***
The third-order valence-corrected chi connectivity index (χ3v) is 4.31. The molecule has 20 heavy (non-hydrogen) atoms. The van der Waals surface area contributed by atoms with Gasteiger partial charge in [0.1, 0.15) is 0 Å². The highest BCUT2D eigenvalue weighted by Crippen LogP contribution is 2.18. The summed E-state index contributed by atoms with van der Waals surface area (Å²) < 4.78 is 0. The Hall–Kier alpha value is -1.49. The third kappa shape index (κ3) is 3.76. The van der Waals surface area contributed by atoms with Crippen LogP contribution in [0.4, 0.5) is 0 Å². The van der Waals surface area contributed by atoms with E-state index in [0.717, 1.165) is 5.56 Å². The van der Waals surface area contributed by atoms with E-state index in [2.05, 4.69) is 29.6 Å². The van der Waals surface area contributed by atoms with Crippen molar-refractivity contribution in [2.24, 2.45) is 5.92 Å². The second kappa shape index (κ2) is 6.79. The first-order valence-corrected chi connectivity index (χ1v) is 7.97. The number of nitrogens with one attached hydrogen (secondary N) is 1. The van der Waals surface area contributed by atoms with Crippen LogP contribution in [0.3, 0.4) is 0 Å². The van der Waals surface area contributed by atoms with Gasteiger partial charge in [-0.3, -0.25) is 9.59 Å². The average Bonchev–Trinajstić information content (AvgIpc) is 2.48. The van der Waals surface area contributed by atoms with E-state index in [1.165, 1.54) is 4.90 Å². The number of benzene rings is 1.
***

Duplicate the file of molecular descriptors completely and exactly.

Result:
The third-order valence-corrected chi connectivity index (χ3v) is 4.31. The molecule has 20 heavy (non-hydrogen) atoms. The van der Waals surface area contributed by atoms with Gasteiger partial charge in [0.1, 0.15) is 0 Å². The highest BCUT2D eigenvalue weighted by Crippen LogP contribution is 2.18. The summed E-state index contributed by atoms with van der Waals surface area (Å²) < 4.78 is 0. The Hall–Kier alpha value is -1.49. The third kappa shape index (κ3) is 3.76. The van der Waals surface area contributed by atoms with Crippen LogP contribution in [0.4, 0.5) is 0 Å². The van der Waals surface area contributed by atoms with E-state index in [0.717, 1.165) is 5.56 Å². The van der Waals surface area contributed by atoms with E-state index in [2.05, 4.69) is 29.6 Å². The van der Waals surface area contributed by atoms with Crippen molar-refractivity contribution in [2.24, 2.45) is 5.92 Å². The second kappa shape index (κ2) is 6.79. The first-order valence-corrected chi connectivity index (χ1v) is 7.97. The number of nitrogens with one attached hydrogen (secondary N) is 1. The van der Waals surface area contributed by atoms with Crippen LogP contribution in [0.3, 0.4) is 0 Å². The van der Waals surface area contributed by atoms with Gasteiger partial charge in [-0.3, -0.25) is 9.59 Å². The average Bonchev–Trinajstić information content (AvgIpc) is 2.48. The van der Waals surface area contributed by atoms with E-state index in [1.165, 1.54) is 4.90 Å². The number of benzene rings is 1.